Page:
The ninth was almost as frustrating as the first eight innings combined; it was one thing to witness a well-pitched game in which the Yankees simply couldn't put a run across, another to watch them fall apart. At the center of the destruction was Rafael Soriano, who had been unavailable just a day earlier due to tightness in his back, and who hadn't pitched since April 20. Facing Alexi Ramirez to open the ninth, Soriano yielded a popup into no-man's land, a ball that landed about five feet beyond the mound and slightly to the left of second base for a leadoff single. Neither Derek Jeter, who got a late break, nor Cano, who was on the wrong side of the infield, had any chance to reach the ball; if anyone was going to get to it, it was the pitcher, whose follow-through positioned him at the diametrically opposite point on the mound. The Yankees avoided the blame game regarding the popup, but also avoided accountability:

"Do you think I could catch that?" Soriano said. "I don't think so. ... I thought somebody would be there. I thought Jeter or Alex [Rodriguez] was going to catch it."

"A little bloop — landed right behind the mound," Jeter said. "Not much you could do about it."

Yankees manager Joe Girardi concurred with his captain, opining that the only player who had a fair shot at the ball was Soriano.

..."I don't think Jeet could have got to it; I don't think Al [could have]," Girardi said. "We encourage our pitchers to go after it, and sometimes pitchers just don't.

"It's on the other side of the mound. It's a pretty well-placed soft popup. Sori is probably the only guy that could have got it, and I'm not sure he would have, either."

In any event, that wasn't the crippling blow. Ramirez was erased when Carlos Quentin hit into a forceout, with pinch-runner Brent Lillibridge subseequently stealing second. Soriano got ahead 0-2 on Konerko, one of the only Sox hitters who's been productive lately. Alas, he couldn't get him to chase three pitches that were well outside the zone, two sliders low and away and then a cutter inside. Soriano brought his sixth pitch of the at-bat, yet another slider, into the strike zone, and Konerko lined it to left field, where Eduardo Nunez, who had entered the game as a pinch-runner, was making his first major league appearance. Looking nothing like a strong-armed shortstop, Nunez let loose a throw which would have embarrassed Johnny Damon, one which sputtered back to the infield, leaving no chance to get Lillibridge at home.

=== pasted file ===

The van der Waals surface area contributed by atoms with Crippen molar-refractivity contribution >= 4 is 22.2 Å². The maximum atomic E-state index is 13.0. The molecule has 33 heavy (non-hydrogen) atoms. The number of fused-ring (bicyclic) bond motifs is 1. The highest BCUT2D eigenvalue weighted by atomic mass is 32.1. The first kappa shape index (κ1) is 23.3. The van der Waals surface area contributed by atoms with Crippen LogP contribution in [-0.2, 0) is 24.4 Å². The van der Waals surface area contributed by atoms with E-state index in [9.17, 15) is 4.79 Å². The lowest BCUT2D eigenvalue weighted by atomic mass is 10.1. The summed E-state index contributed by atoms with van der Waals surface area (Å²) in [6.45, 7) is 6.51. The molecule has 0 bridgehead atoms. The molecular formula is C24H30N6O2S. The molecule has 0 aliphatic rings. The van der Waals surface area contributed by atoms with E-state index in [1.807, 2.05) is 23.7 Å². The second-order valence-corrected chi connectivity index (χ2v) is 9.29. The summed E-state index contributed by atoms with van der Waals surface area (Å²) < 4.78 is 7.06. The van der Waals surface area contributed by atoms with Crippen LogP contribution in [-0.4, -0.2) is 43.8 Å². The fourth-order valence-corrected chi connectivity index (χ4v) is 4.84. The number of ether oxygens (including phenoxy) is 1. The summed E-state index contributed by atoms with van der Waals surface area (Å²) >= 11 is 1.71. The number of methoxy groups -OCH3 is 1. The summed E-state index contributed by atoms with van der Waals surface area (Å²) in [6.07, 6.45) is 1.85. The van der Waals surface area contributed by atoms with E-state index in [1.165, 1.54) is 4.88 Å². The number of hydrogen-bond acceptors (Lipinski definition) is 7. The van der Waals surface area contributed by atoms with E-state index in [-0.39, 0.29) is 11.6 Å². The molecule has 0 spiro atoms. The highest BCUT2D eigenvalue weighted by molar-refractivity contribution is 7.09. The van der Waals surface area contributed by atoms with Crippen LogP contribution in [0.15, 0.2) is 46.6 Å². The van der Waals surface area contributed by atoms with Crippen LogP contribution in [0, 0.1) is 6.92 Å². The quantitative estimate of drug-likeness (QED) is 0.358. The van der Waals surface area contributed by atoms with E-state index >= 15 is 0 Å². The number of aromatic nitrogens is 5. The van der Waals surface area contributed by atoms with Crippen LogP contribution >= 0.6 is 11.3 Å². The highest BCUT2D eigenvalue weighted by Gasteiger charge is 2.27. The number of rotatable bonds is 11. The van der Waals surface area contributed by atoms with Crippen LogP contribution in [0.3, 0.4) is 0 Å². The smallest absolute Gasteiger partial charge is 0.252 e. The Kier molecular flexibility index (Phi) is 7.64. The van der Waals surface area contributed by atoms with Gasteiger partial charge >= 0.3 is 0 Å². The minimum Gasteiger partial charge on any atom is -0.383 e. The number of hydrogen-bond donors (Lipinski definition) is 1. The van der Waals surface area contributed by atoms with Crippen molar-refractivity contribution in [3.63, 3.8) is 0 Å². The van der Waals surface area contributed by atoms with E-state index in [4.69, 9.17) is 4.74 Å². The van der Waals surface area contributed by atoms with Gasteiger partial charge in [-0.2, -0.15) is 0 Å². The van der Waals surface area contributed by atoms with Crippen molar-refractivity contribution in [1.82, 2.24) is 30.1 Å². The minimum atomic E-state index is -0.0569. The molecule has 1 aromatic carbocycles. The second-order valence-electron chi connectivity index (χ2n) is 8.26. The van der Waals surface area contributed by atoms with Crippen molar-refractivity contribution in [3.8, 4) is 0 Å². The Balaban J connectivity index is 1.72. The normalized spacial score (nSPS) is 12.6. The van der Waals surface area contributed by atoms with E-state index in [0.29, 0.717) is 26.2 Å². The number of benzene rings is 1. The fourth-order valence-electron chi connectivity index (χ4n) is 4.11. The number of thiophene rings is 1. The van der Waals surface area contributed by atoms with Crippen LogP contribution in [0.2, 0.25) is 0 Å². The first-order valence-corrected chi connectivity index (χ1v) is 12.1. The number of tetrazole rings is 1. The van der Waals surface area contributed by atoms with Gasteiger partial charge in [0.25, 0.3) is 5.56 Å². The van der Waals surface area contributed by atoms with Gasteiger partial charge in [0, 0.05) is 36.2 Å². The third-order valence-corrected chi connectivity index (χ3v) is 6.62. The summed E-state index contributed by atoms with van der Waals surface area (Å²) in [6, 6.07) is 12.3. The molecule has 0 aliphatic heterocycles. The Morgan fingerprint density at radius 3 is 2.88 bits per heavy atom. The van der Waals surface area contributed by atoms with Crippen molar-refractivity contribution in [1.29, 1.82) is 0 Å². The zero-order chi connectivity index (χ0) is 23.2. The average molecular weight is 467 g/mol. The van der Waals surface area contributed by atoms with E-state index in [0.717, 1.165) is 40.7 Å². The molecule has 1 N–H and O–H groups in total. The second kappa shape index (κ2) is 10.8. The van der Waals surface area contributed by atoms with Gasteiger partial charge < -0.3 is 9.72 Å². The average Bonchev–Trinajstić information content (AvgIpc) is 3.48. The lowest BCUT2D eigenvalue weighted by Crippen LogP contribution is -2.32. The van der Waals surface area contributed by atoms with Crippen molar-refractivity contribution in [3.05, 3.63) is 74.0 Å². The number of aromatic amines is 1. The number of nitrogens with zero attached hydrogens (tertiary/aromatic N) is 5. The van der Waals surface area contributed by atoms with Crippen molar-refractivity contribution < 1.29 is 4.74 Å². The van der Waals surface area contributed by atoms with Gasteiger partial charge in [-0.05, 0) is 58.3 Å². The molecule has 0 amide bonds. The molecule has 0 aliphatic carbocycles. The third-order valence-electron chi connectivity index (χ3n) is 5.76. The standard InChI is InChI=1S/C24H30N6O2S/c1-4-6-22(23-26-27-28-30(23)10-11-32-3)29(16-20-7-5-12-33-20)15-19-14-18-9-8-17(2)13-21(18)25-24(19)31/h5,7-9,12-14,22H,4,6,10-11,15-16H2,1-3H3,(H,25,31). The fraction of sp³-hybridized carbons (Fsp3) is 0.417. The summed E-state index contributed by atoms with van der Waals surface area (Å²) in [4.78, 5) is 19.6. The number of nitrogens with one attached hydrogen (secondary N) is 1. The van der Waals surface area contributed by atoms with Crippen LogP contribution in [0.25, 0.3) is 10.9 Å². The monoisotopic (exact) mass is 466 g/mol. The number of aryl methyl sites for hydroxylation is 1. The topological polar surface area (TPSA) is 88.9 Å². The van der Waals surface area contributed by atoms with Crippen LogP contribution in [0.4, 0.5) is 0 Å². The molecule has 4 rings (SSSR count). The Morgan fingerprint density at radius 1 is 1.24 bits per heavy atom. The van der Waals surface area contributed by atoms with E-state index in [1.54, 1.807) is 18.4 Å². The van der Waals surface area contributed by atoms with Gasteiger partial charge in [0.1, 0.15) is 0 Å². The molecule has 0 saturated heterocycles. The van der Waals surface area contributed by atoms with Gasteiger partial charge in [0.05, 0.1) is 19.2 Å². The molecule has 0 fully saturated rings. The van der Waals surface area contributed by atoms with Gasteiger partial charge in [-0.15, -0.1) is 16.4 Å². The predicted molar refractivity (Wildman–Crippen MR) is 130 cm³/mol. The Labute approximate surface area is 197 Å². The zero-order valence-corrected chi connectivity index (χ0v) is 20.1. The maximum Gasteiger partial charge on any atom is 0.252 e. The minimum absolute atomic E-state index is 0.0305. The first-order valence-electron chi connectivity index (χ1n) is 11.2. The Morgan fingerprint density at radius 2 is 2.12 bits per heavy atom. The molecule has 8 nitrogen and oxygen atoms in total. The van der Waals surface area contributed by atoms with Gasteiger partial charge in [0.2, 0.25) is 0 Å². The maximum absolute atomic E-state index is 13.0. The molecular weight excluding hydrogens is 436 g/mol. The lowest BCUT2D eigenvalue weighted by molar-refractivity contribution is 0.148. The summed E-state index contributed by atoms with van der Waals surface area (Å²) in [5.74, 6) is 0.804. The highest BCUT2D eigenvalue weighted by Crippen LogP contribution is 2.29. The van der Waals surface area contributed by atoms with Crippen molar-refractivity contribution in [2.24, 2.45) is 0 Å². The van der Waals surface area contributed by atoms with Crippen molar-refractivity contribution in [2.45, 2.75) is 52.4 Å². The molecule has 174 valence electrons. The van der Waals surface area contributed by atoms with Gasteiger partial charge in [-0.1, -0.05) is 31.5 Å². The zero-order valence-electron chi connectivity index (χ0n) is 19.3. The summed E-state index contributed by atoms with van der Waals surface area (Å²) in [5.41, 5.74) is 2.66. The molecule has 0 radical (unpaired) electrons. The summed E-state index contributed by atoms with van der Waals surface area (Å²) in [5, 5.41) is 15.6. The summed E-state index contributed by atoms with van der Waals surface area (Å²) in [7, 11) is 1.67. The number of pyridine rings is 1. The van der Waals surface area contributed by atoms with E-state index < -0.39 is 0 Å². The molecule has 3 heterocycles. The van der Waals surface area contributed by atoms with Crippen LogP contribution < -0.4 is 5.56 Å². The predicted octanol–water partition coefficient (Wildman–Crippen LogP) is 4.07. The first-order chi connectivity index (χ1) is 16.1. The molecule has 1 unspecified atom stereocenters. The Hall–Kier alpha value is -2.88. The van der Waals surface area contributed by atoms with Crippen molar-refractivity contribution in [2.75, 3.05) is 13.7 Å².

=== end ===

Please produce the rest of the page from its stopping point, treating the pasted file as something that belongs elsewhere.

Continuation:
The Yankees had their chances to knot the game in the eighth and ninth. With two out in the eighth, pinch-hitter Eric Chavez singled, only to have Jeter line a comebacker to ex-infielder-turned-closer Sergio Santos, who had just entered the game. In the next frame, Granderson led off with a single, but Teixeira grounded into the White Sox second 3-6-3 double play of the night, and A-Rod went down swinging.

In the end, Soriano was the only real black mark of the night, and he remains something of a troublemaker in the Yankee bullpen. He has now surrendered 10 hits and seven walks in 9.1 innings. The seven runs those have amounted to have come in bunches; Monday was just the third of 10 appearances in which he's been scored upon. Nonetheless, his inability to find the strike zone consistently has been disconcerting; he has walked a hitter in four of his last five appearances, and now has more walks than strikeouts (six). For the season, only eight percent of his pitches are resulting in swinging strikes, down from 11.7 percent last year, and 12.2 percent for his career.

There's not a lot more to take from Soriano's small sample of stats (SSSS), other than their accompaniment by the anecdotal reports of his struggles in cold weather and his recent bout of back tightness. "He lacks the setup guy mentality," I joked on Twitter, an absurd notion given that until 2009, most of his injury-pocked career had been as a setup guy. I was only slightly more serious when I suggested he opt out of his contract immediately.

It was just that kind of night in the Bronx.